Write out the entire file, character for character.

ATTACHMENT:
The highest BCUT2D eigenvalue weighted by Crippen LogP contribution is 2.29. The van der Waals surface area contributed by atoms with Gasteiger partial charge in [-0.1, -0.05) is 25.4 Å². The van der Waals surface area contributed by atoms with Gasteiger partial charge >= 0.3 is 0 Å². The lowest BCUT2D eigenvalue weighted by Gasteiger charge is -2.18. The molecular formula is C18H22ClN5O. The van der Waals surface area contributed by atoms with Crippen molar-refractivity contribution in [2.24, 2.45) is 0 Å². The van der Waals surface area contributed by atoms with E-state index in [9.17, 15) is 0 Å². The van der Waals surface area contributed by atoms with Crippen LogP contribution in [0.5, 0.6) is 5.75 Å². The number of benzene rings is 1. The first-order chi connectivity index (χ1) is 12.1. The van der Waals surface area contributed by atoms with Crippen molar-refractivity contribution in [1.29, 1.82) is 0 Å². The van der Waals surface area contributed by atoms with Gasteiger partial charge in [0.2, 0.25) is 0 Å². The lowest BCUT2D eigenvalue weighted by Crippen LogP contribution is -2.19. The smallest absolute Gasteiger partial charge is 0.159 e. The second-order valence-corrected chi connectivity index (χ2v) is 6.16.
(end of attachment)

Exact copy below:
The highest BCUT2D eigenvalue weighted by Crippen LogP contribution is 2.29. The van der Waals surface area contributed by atoms with Gasteiger partial charge in [-0.1, -0.05) is 25.4 Å². The van der Waals surface area contributed by atoms with Gasteiger partial charge >= 0.3 is 0 Å². The lowest BCUT2D eigenvalue weighted by Gasteiger charge is -2.18. The molecular formula is C18H22ClN5O. The van der Waals surface area contributed by atoms with Crippen molar-refractivity contribution in [2.24, 2.45) is 0 Å². The van der Waals surface area contributed by atoms with E-state index in [9.17, 15) is 0 Å². The van der Waals surface area contributed by atoms with Crippen LogP contribution in [0.5, 0.6) is 5.75 Å². The number of benzene rings is 1. The first-order chi connectivity index (χ1) is 12.1. The van der Waals surface area contributed by atoms with Crippen molar-refractivity contribution in [1.29, 1.82) is 0 Å². The van der Waals surface area contributed by atoms with Gasteiger partial charge in [0.2, 0.25) is 0 Å². The lowest BCUT2D eigenvalue weighted by Crippen LogP contribution is -2.19. The smallest absolute Gasteiger partial charge is 0.159 e. The second-order valence-corrected chi connectivity index (χ2v) is 6.16.